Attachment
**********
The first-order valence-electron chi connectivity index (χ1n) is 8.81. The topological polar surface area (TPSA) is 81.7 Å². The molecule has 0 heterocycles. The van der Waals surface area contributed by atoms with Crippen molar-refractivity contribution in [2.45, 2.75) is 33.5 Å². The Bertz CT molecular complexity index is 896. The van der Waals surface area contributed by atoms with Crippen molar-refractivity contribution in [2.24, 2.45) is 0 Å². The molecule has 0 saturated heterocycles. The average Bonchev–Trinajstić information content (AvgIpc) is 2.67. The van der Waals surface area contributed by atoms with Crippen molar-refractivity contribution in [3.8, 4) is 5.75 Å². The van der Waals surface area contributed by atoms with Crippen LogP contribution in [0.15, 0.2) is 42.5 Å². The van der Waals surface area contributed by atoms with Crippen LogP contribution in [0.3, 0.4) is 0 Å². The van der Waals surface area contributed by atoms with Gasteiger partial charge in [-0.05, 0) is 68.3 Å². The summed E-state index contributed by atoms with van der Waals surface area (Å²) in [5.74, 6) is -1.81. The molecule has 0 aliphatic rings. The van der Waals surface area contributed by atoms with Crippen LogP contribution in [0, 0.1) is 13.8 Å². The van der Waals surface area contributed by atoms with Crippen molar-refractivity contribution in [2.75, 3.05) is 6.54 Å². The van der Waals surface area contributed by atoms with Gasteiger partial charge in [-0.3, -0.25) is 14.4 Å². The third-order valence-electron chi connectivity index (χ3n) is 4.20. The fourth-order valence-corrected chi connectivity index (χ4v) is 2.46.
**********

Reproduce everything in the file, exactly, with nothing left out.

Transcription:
The first-order valence-electron chi connectivity index (χ1n) is 8.81. The topological polar surface area (TPSA) is 81.7 Å². The molecule has 0 heterocycles. The van der Waals surface area contributed by atoms with Crippen molar-refractivity contribution in [2.45, 2.75) is 33.5 Å². The Bertz CT molecular complexity index is 896. The van der Waals surface area contributed by atoms with Crippen molar-refractivity contribution in [2.24, 2.45) is 0 Å². The molecule has 0 saturated heterocycles. The average Bonchev–Trinajstić information content (AvgIpc) is 2.67. The van der Waals surface area contributed by atoms with Crippen molar-refractivity contribution in [3.8, 4) is 5.75 Å². The van der Waals surface area contributed by atoms with Crippen LogP contribution in [0.15, 0.2) is 42.5 Å². The van der Waals surface area contributed by atoms with Crippen LogP contribution in [0.3, 0.4) is 0 Å². The van der Waals surface area contributed by atoms with Gasteiger partial charge in [-0.05, 0) is 68.3 Å². The summed E-state index contributed by atoms with van der Waals surface area (Å²) in [5.74, 6) is -1.81. The molecule has 0 aliphatic rings. The van der Waals surface area contributed by atoms with Crippen LogP contribution in [0, 0.1) is 13.8 Å². The van der Waals surface area contributed by atoms with Crippen molar-refractivity contribution in [2.75, 3.05) is 6.54 Å². The van der Waals surface area contributed by atoms with Gasteiger partial charge in [-0.3, -0.25) is 14.4 Å². The third-order valence-electron chi connectivity index (χ3n) is 4.20. The fourth-order valence-corrected chi connectivity index (χ4v) is 2.46.